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Israei army tortures teenager over false allegations

During the Israeli army’s latest crackdown on the residents of Azzoun village, undercover police abducted a youth of 16 years for extended interrogation interspersed with beating.

The Azzoun teenager, Mahmoud Radouan, was riding in a friend’s donkey cart on road 55 just outside Izbat at Tabib, en route to the friend’s agricultural land in nearby An Nabi Elyas, when undercover police dressed in Palestinian civilian clothes and driving what appeared to be a Palestinian taxi stopped the two youths, pointing a handgun at them and forcing them to sit on the road beside the guardrail. After 30 minutes, Mahmoud’s friend was released but he was kept, the police reportedly telling him: “we have something on you; we know you make problems.”

The subsequent interrogation, in the police taxi and at the Ariel police station where he was then taken, revolved around accusations of stone-throwing at cars on highway 55 as well as at police and military jeeps when they invade Azzoun. Mahmoud was threatened repeatedly, interrogators telling him he must confess to throwing stones if he wanted to return home or else he’d be taken to court and fined. He was repeatedly threatened that the Israeli police would “make problems” for him and his family. He was further repeatedly cursed, profanities used against him and female family members.

Interrogators pulled Mahmoud’s jacket over his head, winding the sleeves around his neck and tightening them to choke the detained youth. He was then punched repeatedly in the abdomen, side, and head, as well as struck on his leg with the butt of an M16. He was interrogated thus for 2 hours, beaten each time he denied the allegations. Despite the beating which accompanied his interrogation, Mahmoud continued to proclaim his innocence, denying the allegations and declaring that he had not taken part in stone throwing.

The teen’s interrogators continued in their efforts to coerce Mahmoud into confessing by threatening him with solitary confinement and further threatening that he would be bound and hung from the ceiling and further tortured by 4 men.

Eventually, having failed to coerce a confession, Mahmoud was taken to a corridor where he was made to sit, one leg bound to the metal bench, for another approximately 4 hours. Around 10 pm, Mahmoud was led to a military vehicle and dropped off near the village of Harris, far from his own village of Azzoun. After an hour of waiting on the road near Harris, locals lent the youth a phone on which to call his family. Another 10 minutes later, Mahmoud was able to flag down a taxi heading to Azzoun, finally arriving near midnight. The ordeal, led on baseless accusations, lasted nearly 10 hours and exemplifies what many young Palestinian men undergo as a result of Israel’s policy of targeting youths without cause and evidence.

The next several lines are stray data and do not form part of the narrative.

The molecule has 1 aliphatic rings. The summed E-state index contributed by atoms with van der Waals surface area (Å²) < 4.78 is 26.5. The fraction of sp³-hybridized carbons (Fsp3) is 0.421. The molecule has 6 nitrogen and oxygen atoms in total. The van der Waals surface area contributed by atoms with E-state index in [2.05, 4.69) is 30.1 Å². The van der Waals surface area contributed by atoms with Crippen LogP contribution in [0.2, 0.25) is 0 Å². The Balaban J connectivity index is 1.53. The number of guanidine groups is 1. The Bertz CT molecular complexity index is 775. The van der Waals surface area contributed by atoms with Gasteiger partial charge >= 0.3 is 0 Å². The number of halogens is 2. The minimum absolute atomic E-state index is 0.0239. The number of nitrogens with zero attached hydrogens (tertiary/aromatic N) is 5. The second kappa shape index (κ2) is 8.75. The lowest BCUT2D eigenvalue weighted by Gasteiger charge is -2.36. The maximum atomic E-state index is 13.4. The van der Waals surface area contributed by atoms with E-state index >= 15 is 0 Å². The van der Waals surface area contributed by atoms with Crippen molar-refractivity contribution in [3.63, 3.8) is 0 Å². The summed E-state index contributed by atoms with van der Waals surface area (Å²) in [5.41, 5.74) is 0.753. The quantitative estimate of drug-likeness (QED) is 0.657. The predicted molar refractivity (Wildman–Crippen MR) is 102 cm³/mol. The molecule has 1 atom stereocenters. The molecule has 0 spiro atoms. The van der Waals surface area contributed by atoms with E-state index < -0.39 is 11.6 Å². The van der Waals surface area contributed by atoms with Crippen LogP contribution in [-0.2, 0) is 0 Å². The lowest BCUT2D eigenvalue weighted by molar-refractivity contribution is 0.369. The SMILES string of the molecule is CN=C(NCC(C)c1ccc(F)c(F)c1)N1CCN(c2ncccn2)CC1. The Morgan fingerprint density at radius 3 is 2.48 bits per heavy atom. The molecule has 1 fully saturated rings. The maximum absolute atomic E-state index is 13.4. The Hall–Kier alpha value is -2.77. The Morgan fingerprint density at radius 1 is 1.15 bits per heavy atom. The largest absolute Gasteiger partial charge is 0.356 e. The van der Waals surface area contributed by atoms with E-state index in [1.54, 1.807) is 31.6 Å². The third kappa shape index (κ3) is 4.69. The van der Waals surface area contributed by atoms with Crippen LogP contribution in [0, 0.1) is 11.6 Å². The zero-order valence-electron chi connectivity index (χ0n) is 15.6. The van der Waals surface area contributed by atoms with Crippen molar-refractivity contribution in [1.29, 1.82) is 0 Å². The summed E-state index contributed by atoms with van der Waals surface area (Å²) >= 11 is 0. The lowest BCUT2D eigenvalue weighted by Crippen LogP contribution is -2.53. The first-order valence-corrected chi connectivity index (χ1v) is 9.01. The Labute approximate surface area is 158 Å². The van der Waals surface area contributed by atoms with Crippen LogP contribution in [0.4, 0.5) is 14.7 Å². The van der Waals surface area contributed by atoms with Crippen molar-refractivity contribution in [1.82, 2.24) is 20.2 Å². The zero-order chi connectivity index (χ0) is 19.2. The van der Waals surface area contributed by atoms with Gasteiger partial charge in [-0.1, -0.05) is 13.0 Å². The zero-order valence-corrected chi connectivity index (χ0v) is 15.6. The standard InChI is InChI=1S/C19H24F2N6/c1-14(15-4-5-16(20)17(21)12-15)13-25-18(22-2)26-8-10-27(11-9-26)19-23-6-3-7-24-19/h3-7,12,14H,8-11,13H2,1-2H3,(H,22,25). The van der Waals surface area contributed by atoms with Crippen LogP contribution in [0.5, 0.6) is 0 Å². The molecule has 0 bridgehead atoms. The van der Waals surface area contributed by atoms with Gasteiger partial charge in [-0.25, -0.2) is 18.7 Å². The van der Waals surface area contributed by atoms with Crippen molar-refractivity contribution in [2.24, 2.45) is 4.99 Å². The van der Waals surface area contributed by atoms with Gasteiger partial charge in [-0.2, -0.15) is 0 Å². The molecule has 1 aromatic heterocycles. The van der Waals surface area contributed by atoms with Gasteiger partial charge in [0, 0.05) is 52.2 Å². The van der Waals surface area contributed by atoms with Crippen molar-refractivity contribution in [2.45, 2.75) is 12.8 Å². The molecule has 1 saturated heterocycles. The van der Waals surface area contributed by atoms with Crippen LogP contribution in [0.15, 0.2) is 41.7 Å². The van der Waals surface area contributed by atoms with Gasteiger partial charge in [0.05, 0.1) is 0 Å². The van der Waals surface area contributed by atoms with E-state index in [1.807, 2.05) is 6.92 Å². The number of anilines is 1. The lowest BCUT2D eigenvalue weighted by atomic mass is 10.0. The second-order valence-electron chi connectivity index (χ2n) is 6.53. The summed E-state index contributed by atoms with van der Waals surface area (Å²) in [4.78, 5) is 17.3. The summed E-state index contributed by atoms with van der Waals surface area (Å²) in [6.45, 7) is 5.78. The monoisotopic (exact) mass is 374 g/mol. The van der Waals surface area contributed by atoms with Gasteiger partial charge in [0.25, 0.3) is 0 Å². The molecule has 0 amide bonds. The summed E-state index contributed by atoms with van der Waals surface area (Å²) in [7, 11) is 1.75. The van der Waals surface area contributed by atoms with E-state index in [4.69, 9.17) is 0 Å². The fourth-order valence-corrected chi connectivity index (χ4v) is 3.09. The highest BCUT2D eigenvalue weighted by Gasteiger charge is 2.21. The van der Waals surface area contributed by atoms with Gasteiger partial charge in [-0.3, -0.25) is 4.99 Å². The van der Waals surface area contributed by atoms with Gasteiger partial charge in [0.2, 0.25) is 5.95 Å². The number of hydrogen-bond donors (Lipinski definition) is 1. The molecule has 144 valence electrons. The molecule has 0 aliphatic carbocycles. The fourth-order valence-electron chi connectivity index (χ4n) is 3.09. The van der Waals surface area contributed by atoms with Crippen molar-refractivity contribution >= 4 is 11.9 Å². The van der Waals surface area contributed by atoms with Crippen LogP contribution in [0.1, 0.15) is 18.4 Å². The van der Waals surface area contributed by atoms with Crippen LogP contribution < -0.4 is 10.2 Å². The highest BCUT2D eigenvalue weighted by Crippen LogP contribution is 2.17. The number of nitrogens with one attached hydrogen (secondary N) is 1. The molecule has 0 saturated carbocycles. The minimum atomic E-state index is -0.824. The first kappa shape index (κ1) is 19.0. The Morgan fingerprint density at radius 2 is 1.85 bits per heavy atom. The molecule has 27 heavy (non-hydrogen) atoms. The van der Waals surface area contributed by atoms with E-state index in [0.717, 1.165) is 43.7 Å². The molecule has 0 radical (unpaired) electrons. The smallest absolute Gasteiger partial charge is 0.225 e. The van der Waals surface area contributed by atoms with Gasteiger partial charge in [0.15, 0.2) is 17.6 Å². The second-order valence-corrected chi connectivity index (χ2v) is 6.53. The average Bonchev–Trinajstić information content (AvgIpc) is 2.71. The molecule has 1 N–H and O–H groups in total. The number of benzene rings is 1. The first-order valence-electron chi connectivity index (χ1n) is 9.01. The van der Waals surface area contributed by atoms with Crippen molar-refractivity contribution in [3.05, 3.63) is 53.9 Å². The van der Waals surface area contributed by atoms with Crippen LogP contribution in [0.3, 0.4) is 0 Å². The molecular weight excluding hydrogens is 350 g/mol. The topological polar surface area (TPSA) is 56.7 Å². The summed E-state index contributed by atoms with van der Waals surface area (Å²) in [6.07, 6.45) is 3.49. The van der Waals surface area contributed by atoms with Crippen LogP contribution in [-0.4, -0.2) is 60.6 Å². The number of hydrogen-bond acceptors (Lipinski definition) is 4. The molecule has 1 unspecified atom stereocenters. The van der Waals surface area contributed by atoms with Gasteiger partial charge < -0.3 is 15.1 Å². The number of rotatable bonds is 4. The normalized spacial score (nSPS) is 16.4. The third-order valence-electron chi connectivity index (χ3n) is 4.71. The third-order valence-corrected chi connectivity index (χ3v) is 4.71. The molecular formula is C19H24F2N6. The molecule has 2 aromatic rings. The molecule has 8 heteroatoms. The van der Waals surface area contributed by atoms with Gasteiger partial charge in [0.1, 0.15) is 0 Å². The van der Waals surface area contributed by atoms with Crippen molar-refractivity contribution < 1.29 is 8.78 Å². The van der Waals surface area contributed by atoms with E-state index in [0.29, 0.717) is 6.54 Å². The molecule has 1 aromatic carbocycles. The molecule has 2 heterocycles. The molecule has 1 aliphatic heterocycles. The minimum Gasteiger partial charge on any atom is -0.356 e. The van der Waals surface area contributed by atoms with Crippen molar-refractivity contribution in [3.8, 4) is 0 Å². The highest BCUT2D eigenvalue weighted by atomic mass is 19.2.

This is not the first time Mahmoud has been unjustly subjected to beatings and interrogation. Just one year prior, in winter, Mahmoud, then 15, was arrested in his home at 1 am. Israeli forces knocked on his family door, initially asking for his brother, Mohammed, but returning 15 minutes later to seize Mahmoud instead, taking him to Ma’ale Shamron settlement police station for interrogation. Two other youths, aged 14, from Azzoun were also taken for questioning at the same time. At Ma’ale Shamron, police began a file on the youths, then taking them to the Ariel settlement police station. During the nearly hour-long ride, soldiers beat Mahmoud with batons on his head and all over his body, cursing his family and making accusations of stone-throwing, the pretext for the detention.

At Ariel, Mahmoud was taken to the roof where 2 Israeli interrogators put a plastic bag put over his head, pushed him to the ground, arms handcuffed behind his back and feet bound, and subsequently kicked and punched him all over his body for approximately 20 minutes. All the while, the two men continued to accuse Mahmoud of stone-throwing and to curse his mother and family.

The youth was finally taken inside to a bench where he was made to sit, still handcuffed and feet bound, from 3 am until 6 am. Passing police would hit him as he sat, slapping him awake when he dozed.

When Israeli intelligence officers arrived after 6 am they began to interrogate all 3 youths separately. Mahmoud was 3 times taken for interrogation, lasting 30 minutes each time. During these periods of questioning, his interrogators would ask the same questions, lob the same accusations, and would repeatedly try to coerce Mahmoud into confessing to stone-throwing. “You throw stones. Where is your gun? Your friend said you throw stones.” These statements and accusations were likewise put to the other two youths, in attempts to trick them into confessing into actions they deny having committed.

At around 4 am, Mahmoud was taken to Qedumim settlement for another 20 minutes before finally being released near the village of Jinsafut, approximately 8 km east of Azzoun.

These two personal incidents are not isolated but rather illustrate on-going and systematic policies and practices which serve to vilify and terrorize Palestinian youths. Residents suspect that along with the ongoing imposition of curfews and roadblocks on Azzoun, interrogation attacks like these are another element of the long-term strategy to fabricate a history of violence in the village in order to justify the construction of a separation barrier blocking the main entrance to Azzoun and cutting off access to road 55.